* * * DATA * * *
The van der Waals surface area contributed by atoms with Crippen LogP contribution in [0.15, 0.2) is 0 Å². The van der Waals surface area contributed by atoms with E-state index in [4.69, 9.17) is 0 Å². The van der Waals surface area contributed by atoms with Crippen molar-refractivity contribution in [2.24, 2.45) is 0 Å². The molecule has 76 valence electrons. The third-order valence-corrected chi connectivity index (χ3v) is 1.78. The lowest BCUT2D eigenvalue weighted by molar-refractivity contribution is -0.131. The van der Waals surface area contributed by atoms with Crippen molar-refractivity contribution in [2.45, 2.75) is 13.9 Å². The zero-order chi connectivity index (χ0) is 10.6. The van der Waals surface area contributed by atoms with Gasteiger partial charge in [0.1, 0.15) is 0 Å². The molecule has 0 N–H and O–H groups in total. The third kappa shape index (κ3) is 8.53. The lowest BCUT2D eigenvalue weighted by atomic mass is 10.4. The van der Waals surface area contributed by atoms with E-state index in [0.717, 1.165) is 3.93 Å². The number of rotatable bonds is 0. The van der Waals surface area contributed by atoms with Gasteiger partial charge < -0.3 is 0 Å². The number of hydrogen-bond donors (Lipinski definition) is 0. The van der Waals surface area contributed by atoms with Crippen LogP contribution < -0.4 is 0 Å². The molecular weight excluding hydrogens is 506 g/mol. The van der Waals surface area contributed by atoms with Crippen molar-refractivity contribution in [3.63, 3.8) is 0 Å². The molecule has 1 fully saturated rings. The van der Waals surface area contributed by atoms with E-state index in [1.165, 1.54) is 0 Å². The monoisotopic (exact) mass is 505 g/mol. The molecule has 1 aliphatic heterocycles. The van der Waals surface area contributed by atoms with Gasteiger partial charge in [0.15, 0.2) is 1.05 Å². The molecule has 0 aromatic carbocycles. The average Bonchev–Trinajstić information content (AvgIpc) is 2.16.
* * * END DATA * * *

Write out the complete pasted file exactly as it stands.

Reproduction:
The van der Waals surface area contributed by atoms with Crippen LogP contribution in [0.15, 0.2) is 0 Å². The van der Waals surface area contributed by atoms with E-state index in [4.69, 9.17) is 0 Å². The van der Waals surface area contributed by atoms with Crippen molar-refractivity contribution in [2.24, 2.45) is 0 Å². The molecule has 76 valence electrons. The third-order valence-corrected chi connectivity index (χ3v) is 1.78. The lowest BCUT2D eigenvalue weighted by molar-refractivity contribution is -0.131. The van der Waals surface area contributed by atoms with Crippen molar-refractivity contribution in [2.45, 2.75) is 13.9 Å². The zero-order chi connectivity index (χ0) is 10.6. The van der Waals surface area contributed by atoms with Gasteiger partial charge in [0.1, 0.15) is 0 Å². The molecule has 0 N–H and O–H groups in total. The third kappa shape index (κ3) is 8.53. The lowest BCUT2D eigenvalue weighted by atomic mass is 10.4. The van der Waals surface area contributed by atoms with E-state index in [0.717, 1.165) is 3.93 Å². The number of rotatable bonds is 0. The van der Waals surface area contributed by atoms with Gasteiger partial charge < -0.3 is 0 Å². The number of hydrogen-bond donors (Lipinski definition) is 0. The van der Waals surface area contributed by atoms with Crippen LogP contribution < -0.4 is 0 Å². The molecular weight excluding hydrogens is 506 g/mol. The van der Waals surface area contributed by atoms with Crippen molar-refractivity contribution in [3.63, 3.8) is 0 Å². The molecule has 1 fully saturated rings. The van der Waals surface area contributed by atoms with E-state index in [1.165, 1.54) is 0 Å². The monoisotopic (exact) mass is 505 g/mol. The molecule has 1 aliphatic heterocycles. The van der Waals surface area contributed by atoms with Gasteiger partial charge in [0.15, 0.2) is 1.05 Å². The molecule has 0 aromatic carbocycles. The average Bonchev–Trinajstić information content (AvgIpc) is 2.16.